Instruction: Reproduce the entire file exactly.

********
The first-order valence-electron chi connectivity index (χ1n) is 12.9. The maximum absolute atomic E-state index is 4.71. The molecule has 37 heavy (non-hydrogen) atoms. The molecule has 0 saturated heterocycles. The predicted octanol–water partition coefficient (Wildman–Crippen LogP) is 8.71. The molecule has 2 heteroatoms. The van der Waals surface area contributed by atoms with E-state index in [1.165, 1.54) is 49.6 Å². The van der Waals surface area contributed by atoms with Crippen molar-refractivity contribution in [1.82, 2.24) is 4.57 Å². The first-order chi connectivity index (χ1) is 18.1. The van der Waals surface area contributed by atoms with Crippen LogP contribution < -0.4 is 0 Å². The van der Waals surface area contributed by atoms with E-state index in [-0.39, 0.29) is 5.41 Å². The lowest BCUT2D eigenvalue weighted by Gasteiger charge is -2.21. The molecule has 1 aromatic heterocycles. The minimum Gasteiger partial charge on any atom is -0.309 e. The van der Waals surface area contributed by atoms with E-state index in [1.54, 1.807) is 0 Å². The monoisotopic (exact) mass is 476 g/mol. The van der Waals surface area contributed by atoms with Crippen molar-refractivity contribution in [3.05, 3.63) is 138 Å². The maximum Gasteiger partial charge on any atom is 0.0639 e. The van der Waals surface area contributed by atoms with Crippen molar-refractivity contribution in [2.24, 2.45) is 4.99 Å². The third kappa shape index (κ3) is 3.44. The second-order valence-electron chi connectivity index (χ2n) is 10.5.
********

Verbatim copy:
The first-order valence-electron chi connectivity index (χ1n) is 12.9. The maximum absolute atomic E-state index is 4.71. The molecule has 37 heavy (non-hydrogen) atoms. The molecule has 0 saturated heterocycles. The predicted octanol–water partition coefficient (Wildman–Crippen LogP) is 8.71. The molecule has 2 heteroatoms. The van der Waals surface area contributed by atoms with E-state index in [1.165, 1.54) is 49.6 Å². The van der Waals surface area contributed by atoms with Crippen molar-refractivity contribution in [1.82, 2.24) is 4.57 Å². The first-order chi connectivity index (χ1) is 18.1. The van der Waals surface area contributed by atoms with Crippen LogP contribution < -0.4 is 0 Å². The van der Waals surface area contributed by atoms with E-state index in [-0.39, 0.29) is 5.41 Å². The lowest BCUT2D eigenvalue weighted by Gasteiger charge is -2.21. The molecule has 1 aromatic heterocycles. The minimum Gasteiger partial charge on any atom is -0.309 e. The van der Waals surface area contributed by atoms with E-state index in [1.54, 1.807) is 0 Å². The monoisotopic (exact) mass is 476 g/mol. The van der Waals surface area contributed by atoms with Crippen molar-refractivity contribution in [3.05, 3.63) is 138 Å². The maximum Gasteiger partial charge on any atom is 0.0639 e. The van der Waals surface area contributed by atoms with Crippen molar-refractivity contribution in [2.24, 2.45) is 4.99 Å². The third kappa shape index (κ3) is 3.44. The second-order valence-electron chi connectivity index (χ2n) is 10.5.